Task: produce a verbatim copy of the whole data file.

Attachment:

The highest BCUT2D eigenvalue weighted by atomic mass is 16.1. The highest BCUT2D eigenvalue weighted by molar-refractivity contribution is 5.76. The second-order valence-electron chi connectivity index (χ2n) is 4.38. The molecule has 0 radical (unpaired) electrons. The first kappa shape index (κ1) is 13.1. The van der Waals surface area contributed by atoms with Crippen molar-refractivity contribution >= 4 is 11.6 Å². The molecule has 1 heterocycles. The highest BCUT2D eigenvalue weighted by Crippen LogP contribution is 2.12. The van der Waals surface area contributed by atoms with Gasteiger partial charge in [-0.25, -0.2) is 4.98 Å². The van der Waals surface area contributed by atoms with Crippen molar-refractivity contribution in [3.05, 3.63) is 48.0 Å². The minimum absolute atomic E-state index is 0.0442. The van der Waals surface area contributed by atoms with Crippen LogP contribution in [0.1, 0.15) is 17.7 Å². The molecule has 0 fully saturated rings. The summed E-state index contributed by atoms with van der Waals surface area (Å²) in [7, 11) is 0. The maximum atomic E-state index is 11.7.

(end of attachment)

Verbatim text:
The highest BCUT2D eigenvalue weighted by atomic mass is 16.1. The highest BCUT2D eigenvalue weighted by molar-refractivity contribution is 5.76. The second-order valence-electron chi connectivity index (χ2n) is 4.38. The molecule has 0 radical (unpaired) electrons. The first kappa shape index (κ1) is 13.1. The van der Waals surface area contributed by atoms with Crippen molar-refractivity contribution >= 4 is 11.6 Å². The molecule has 1 heterocycles. The highest BCUT2D eigenvalue weighted by Crippen LogP contribution is 2.12. The van der Waals surface area contributed by atoms with Gasteiger partial charge in [-0.25, -0.2) is 4.98 Å². The van der Waals surface area contributed by atoms with Crippen molar-refractivity contribution in [3.05, 3.63) is 48.0 Å². The minimum absolute atomic E-state index is 0.0442. The van der Waals surface area contributed by atoms with Crippen LogP contribution in [0.1, 0.15) is 17.7 Å². The molecule has 0 fully saturated rings. The summed E-state index contributed by atoms with van der Waals surface area (Å²) in [7, 11) is 0. The maximum atomic E-state index is 11.7.